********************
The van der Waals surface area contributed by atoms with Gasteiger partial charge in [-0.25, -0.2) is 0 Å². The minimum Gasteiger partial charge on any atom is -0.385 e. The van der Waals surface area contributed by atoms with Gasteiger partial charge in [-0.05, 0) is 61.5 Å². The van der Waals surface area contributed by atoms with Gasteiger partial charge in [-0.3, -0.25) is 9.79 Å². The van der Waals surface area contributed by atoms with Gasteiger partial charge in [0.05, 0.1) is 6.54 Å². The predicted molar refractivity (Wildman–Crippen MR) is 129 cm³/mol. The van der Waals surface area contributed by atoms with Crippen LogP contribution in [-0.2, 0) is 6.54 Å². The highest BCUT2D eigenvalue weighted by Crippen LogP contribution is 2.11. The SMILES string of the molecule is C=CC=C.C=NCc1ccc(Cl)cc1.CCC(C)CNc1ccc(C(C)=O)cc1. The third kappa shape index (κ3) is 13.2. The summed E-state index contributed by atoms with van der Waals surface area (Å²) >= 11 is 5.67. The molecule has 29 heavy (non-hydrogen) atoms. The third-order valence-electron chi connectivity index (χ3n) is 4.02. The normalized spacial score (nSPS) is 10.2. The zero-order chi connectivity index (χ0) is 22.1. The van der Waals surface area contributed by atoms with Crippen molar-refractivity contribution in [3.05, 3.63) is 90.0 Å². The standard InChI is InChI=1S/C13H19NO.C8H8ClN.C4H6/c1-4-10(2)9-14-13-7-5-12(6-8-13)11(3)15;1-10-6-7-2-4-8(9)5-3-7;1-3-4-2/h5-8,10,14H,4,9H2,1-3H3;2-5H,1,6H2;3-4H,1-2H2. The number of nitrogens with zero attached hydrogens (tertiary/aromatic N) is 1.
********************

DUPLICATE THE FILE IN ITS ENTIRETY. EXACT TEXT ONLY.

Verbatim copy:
The van der Waals surface area contributed by atoms with Gasteiger partial charge in [-0.25, -0.2) is 0 Å². The minimum Gasteiger partial charge on any atom is -0.385 e. The van der Waals surface area contributed by atoms with Gasteiger partial charge in [-0.05, 0) is 61.5 Å². The van der Waals surface area contributed by atoms with Gasteiger partial charge in [-0.3, -0.25) is 9.79 Å². The van der Waals surface area contributed by atoms with Gasteiger partial charge in [0.05, 0.1) is 6.54 Å². The predicted molar refractivity (Wildman–Crippen MR) is 129 cm³/mol. The van der Waals surface area contributed by atoms with Crippen LogP contribution in [-0.2, 0) is 6.54 Å². The highest BCUT2D eigenvalue weighted by Crippen LogP contribution is 2.11. The SMILES string of the molecule is C=CC=C.C=NCc1ccc(Cl)cc1.CCC(C)CNc1ccc(C(C)=O)cc1. The third kappa shape index (κ3) is 13.2. The summed E-state index contributed by atoms with van der Waals surface area (Å²) >= 11 is 5.67. The molecule has 29 heavy (non-hydrogen) atoms. The third-order valence-electron chi connectivity index (χ3n) is 4.02. The normalized spacial score (nSPS) is 10.2. The zero-order chi connectivity index (χ0) is 22.1. The van der Waals surface area contributed by atoms with Crippen molar-refractivity contribution in [3.05, 3.63) is 90.0 Å². The standard InChI is InChI=1S/C13H19NO.C8H8ClN.C4H6/c1-4-10(2)9-14-13-7-5-12(6-8-13)11(3)15;1-10-6-7-2-4-8(9)5-3-7;1-3-4-2/h5-8,10,14H,4,9H2,1-3H3;2-5H,1,6H2;3-4H,1-2H2. The number of nitrogens with zero attached hydrogens (tertiary/aromatic N) is 1.